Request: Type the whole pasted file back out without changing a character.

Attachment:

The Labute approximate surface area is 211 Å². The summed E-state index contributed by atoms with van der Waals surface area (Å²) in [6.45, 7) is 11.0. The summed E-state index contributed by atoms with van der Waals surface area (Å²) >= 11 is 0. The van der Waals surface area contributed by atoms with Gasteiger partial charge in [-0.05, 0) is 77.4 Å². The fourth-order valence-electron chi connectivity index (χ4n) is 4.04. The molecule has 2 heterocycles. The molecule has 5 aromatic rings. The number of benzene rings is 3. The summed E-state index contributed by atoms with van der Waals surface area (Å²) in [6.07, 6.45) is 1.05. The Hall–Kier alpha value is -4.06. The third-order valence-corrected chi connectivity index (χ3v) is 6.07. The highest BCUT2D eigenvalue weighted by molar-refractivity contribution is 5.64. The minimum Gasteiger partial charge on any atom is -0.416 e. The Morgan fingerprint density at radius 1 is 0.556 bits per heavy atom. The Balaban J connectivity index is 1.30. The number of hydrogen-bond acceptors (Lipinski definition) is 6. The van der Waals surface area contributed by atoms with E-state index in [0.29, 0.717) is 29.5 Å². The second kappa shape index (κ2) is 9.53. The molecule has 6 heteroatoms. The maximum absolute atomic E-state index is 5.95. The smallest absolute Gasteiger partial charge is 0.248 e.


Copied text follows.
The Labute approximate surface area is 211 Å². The summed E-state index contributed by atoms with van der Waals surface area (Å²) in [6.45, 7) is 11.0. The summed E-state index contributed by atoms with van der Waals surface area (Å²) >= 11 is 0. The van der Waals surface area contributed by atoms with Gasteiger partial charge in [-0.05, 0) is 77.4 Å². The fourth-order valence-electron chi connectivity index (χ4n) is 4.04. The molecule has 2 heterocycles. The molecule has 5 aromatic rings. The number of benzene rings is 3. The summed E-state index contributed by atoms with van der Waals surface area (Å²) in [6.07, 6.45) is 1.05. The Hall–Kier alpha value is -4.06. The third-order valence-corrected chi connectivity index (χ3v) is 6.07. The highest BCUT2D eigenvalue weighted by molar-refractivity contribution is 5.64. The minimum Gasteiger partial charge on any atom is -0.416 e. The Morgan fingerprint density at radius 1 is 0.556 bits per heavy atom. The Balaban J connectivity index is 1.30. The number of hydrogen-bond acceptors (Lipinski definition) is 6. The van der Waals surface area contributed by atoms with E-state index in [0.29, 0.717) is 29.5 Å². The second kappa shape index (κ2) is 9.53. The molecule has 6 heteroatoms. The maximum absolute atomic E-state index is 5.95. The smallest absolute Gasteiger partial charge is 0.248 e.